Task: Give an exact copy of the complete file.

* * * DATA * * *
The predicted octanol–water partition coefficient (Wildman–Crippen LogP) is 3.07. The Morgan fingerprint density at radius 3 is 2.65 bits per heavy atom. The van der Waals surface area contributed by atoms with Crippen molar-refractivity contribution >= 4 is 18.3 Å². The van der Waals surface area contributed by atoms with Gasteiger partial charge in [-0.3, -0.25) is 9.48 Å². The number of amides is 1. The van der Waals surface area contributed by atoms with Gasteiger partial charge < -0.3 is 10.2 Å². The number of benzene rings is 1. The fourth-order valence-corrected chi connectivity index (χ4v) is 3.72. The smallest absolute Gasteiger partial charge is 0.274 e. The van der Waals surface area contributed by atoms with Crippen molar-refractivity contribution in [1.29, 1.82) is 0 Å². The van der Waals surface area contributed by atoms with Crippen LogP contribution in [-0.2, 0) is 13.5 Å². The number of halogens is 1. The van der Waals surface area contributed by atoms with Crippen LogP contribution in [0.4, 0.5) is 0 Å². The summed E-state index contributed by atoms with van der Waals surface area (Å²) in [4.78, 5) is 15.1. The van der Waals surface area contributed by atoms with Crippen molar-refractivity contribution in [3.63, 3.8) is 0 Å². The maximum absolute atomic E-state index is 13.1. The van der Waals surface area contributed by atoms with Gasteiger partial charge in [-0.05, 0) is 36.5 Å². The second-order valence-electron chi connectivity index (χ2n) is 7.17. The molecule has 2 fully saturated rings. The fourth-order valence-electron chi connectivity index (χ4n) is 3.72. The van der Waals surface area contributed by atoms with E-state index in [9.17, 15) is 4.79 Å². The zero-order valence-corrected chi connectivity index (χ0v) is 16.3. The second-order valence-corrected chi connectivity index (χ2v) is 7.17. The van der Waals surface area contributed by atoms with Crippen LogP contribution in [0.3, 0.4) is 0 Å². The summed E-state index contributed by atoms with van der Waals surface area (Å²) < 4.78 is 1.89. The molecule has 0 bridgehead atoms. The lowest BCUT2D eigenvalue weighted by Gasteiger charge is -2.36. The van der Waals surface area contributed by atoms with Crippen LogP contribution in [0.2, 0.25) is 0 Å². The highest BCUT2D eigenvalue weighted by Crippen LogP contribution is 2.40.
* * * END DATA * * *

The predicted octanol–water partition coefficient (Wildman–Crippen LogP) is 3.07. The Morgan fingerprint density at radius 3 is 2.65 bits per heavy atom. The van der Waals surface area contributed by atoms with Crippen molar-refractivity contribution >= 4 is 18.3 Å². The van der Waals surface area contributed by atoms with Gasteiger partial charge in [-0.3, -0.25) is 9.48 Å². The number of amides is 1. The van der Waals surface area contributed by atoms with Gasteiger partial charge < -0.3 is 10.2 Å². The number of benzene rings is 1. The fourth-order valence-corrected chi connectivity index (χ4v) is 3.72. The smallest absolute Gasteiger partial charge is 0.274 e. The van der Waals surface area contributed by atoms with Crippen molar-refractivity contribution in [1.29, 1.82) is 0 Å². The van der Waals surface area contributed by atoms with Crippen LogP contribution in [-0.2, 0) is 13.5 Å². The number of halogens is 1. The van der Waals surface area contributed by atoms with Crippen LogP contribution in [0.4, 0.5) is 0 Å². The summed E-state index contributed by atoms with van der Waals surface area (Å²) in [4.78, 5) is 15.1. The van der Waals surface area contributed by atoms with Crippen molar-refractivity contribution in [3.63, 3.8) is 0 Å². The maximum absolute atomic E-state index is 13.1. The van der Waals surface area contributed by atoms with Gasteiger partial charge in [-0.05, 0) is 36.5 Å². The second-order valence-electron chi connectivity index (χ2n) is 7.17. The molecule has 2 fully saturated rings. The fourth-order valence-electron chi connectivity index (χ4n) is 3.72. The van der Waals surface area contributed by atoms with E-state index in [9.17, 15) is 4.79 Å². The zero-order valence-corrected chi connectivity index (χ0v) is 16.3. The second-order valence-corrected chi connectivity index (χ2v) is 7.17. The van der Waals surface area contributed by atoms with Crippen LogP contribution in [0.3, 0.4) is 0 Å². The summed E-state index contributed by atoms with van der Waals surface area (Å²) < 4.78 is 1.89. The molecule has 0 bridgehead atoms. The lowest BCUT2D eigenvalue weighted by Gasteiger charge is -2.36. The van der Waals surface area contributed by atoms with Crippen LogP contribution in [0.2, 0.25) is 0 Å². The highest BCUT2D eigenvalue weighted by Crippen LogP contribution is 2.40.